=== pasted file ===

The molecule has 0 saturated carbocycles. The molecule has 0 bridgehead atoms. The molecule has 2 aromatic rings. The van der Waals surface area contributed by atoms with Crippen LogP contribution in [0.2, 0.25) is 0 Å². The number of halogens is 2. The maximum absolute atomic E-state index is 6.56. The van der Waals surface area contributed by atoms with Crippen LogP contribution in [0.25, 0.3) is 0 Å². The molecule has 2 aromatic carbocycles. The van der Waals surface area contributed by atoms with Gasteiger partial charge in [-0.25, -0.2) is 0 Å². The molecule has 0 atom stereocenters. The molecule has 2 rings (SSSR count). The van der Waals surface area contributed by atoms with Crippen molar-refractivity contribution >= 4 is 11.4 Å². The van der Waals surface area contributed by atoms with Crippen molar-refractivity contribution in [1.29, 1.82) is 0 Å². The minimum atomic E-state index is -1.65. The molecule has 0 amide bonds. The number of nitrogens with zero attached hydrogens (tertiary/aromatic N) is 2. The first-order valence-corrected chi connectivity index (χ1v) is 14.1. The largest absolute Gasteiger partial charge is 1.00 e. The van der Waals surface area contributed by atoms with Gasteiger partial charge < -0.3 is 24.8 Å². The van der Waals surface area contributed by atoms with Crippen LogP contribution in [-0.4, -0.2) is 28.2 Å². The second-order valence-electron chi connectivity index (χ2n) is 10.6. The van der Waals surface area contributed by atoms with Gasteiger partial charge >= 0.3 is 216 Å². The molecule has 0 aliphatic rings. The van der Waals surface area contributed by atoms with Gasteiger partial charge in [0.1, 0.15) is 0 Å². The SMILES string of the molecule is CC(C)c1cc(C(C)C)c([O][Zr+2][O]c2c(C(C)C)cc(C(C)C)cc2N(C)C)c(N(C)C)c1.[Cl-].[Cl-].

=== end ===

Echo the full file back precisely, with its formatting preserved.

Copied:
The molecule has 0 saturated carbocycles. The molecule has 0 bridgehead atoms. The molecule has 2 aromatic rings. The van der Waals surface area contributed by atoms with Crippen LogP contribution in [0.2, 0.25) is 0 Å². The number of halogens is 2. The maximum absolute atomic E-state index is 6.56. The van der Waals surface area contributed by atoms with Crippen LogP contribution in [0.25, 0.3) is 0 Å². The molecule has 2 aromatic carbocycles. The van der Waals surface area contributed by atoms with Gasteiger partial charge in [-0.25, -0.2) is 0 Å². The molecule has 0 atom stereocenters. The molecule has 2 rings (SSSR count). The van der Waals surface area contributed by atoms with Crippen molar-refractivity contribution >= 4 is 11.4 Å². The van der Waals surface area contributed by atoms with Crippen molar-refractivity contribution in [1.29, 1.82) is 0 Å². The minimum atomic E-state index is -1.65. The molecule has 0 amide bonds. The number of nitrogens with zero attached hydrogens (tertiary/aromatic N) is 2. The first-order valence-corrected chi connectivity index (χ1v) is 14.1. The largest absolute Gasteiger partial charge is 1.00 e. The van der Waals surface area contributed by atoms with Gasteiger partial charge < -0.3 is 24.8 Å². The van der Waals surface area contributed by atoms with Crippen LogP contribution in [-0.4, -0.2) is 28.2 Å². The second-order valence-electron chi connectivity index (χ2n) is 10.6. The van der Waals surface area contributed by atoms with Gasteiger partial charge >= 0.3 is 216 Å². The molecule has 0 aliphatic rings. The van der Waals surface area contributed by atoms with Gasteiger partial charge in [0.1, 0.15) is 0 Å². The SMILES string of the molecule is CC(C)c1cc(C(C)C)c([O][Zr+2][O]c2c(C(C)C)cc(C(C)C)cc2N(C)C)c(N(C)C)c1.[Cl-].[Cl-].